Arkansans Should Vote on the Judicial Selection Process

Arkansans Should Vote on the Judicial Selection Process

This online series, written by Wright Lindsey Jennings' Justin T. Allen and published by Talk Business & Politics, examines legal and constitutional issues related to elections and the current legislative session. 

There has been a lot of talk lately at the state capitol and in the media about “dark money” and its impact on elections, particularly judicial elections. 
 
I recently addressed such spending and some of the legal and constitutional issues that accompany any attempt to reform the rules on “dark money.”
 
One proposal designed to address this issue in judicial races is to appoint, rather than elect, our judges in Arkansas. If judges aren’t elected, as the argument goes, then the impact of “dark money” on such races will be reduced, or eliminated.
 
Under our state Constitution, judges at all levels are elected. Historically, candidates for judge ran on a party label, but that changed in 2000 with passage of Amendment 80, resulting in non-partisan elections for judges and prosecutors. Changing that process would require another vote of the people to again amend the Constitution. In the past several legislative sessions there have been proposals to refer a measure to the vote of the people that, if adopted, would implement an appointment system. However, those measures failed to garner the necessary support for referral to the ballot.
 
The Bureau of Legislative Research recently reported to the House Judiciary Committee on the judicial selection practices of other states. In short, it found that 22 states elect their judges, 26 use some form of appointment and 2 utilize a legislative election process. Based on these numbers, appointment is the method of selection used by a majority of the states.
 
For states that do appoint judges, a process conducted in several different ways, many require a retention election for those appointed. This is a process whereby voters are asked, during a general election, to vote whether a sitting judge should keep his/her position. There is no opponent. It is simply a question of whether a majority of the voters elect to retain the judge.
 
The vast majority of the time, judges are retained, and by comfortable margin. There is little, if any, campaigning, electioneering or spending on a retention election.
 
However, in 2010, three justices on the Iowa Supreme Court were removed in a retention election. Without doubt, that vote was the result of the Court’s decision to legalize gay marriage in Iowa. Indeed, millions of dollars were spent by outside interest groups attacking that ruling and suggesting that the justices should be removed because of it. Obviously, this demonstrates that an appointment process utilizing a retention election doesn’t completely remove the influence of outside money from the process.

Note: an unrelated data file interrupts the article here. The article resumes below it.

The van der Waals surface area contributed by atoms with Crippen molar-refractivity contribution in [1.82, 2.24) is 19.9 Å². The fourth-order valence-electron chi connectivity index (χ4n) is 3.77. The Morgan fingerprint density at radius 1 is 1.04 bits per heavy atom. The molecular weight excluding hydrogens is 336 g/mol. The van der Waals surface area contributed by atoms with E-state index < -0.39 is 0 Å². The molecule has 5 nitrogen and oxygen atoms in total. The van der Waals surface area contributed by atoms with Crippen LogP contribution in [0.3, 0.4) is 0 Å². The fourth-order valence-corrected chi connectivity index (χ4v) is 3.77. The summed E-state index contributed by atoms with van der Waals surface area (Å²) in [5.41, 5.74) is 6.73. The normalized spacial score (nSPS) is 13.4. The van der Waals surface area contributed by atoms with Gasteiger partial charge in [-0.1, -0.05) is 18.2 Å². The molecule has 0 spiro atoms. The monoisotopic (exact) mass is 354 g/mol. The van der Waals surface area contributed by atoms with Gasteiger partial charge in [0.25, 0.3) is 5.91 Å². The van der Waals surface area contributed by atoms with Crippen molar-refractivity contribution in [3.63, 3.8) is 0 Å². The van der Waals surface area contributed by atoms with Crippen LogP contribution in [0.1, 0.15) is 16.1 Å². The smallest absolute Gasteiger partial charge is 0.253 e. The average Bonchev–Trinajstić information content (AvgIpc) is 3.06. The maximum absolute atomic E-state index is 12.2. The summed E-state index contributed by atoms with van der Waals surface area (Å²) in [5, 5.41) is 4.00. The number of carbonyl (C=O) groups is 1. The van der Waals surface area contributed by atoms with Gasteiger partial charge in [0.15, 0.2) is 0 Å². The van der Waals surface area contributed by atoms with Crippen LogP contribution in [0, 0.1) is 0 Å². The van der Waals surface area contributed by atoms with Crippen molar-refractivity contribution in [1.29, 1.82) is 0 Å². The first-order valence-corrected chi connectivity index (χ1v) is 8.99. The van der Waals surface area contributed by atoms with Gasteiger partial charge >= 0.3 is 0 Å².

As stated, there is talk of referring to the people an amendment that would call for appointment of our judges. That process could take on many different forms, but the prevailing sentiment is for a gubernatorial appointment with some sort of legislative confirmation, but limited to appellate court judges. Then, perhaps after 8 years, the judge would stand for a retention election.
 
Such a proposal seems to have momentum in Arkansas. It has been the sole subject of 2 legislative committee meetings, the Arkansas Bar Association has formed a committee tasked with studying the issue and making a recommendation, and the Arkansas Supreme Court has formed its own committee designed to study the matter.
 
Not surprisingly, there are differing opinions on whether this should be done. A good number of our sitting judges are opposed to an appointment system, as is the Arkansas Trial Lawyers Association. Moreover, many legislators have expressed reluctance to eliminate the voters’ right to choose members of the judiciary.
 
Others, like columnist John Brummett, support an appointment process. The argument being that, based on current rules, voters have limited information about judicial candidates. They have much less information than is available for candidates for other offices, such as Governor. A merit selection process will result in a more thorough review and evaluation of the candidate, as opposed to being based on a vote that could be largely influenced by “dark money” and attack ads.
 
Another idea, proposed by Talk Business & Politics CEO and co-owner Roby Brock, is to retain the election process but require more disclosure of third party money and allow more information about the candidate to be made available to the public. This will result in a more informed voter.
 
This writer believes changes are in order. And while it is by no means perfect, I believe some form of an appointment process for our judges is best. It is utilized by a majority of our states and it has worked well for our federal government since ratification of the United States Constitution in 1788.
 
Ultimately, this is not a decision for me, the media or even the General Assembly to make. Since it will require a constitutional amendment, it is a decision for the voters.  This issue is worthy of the electorate’s consideration and, therefore, it’s time to refer it to the people. They will vote it up or down and we will live with that decision.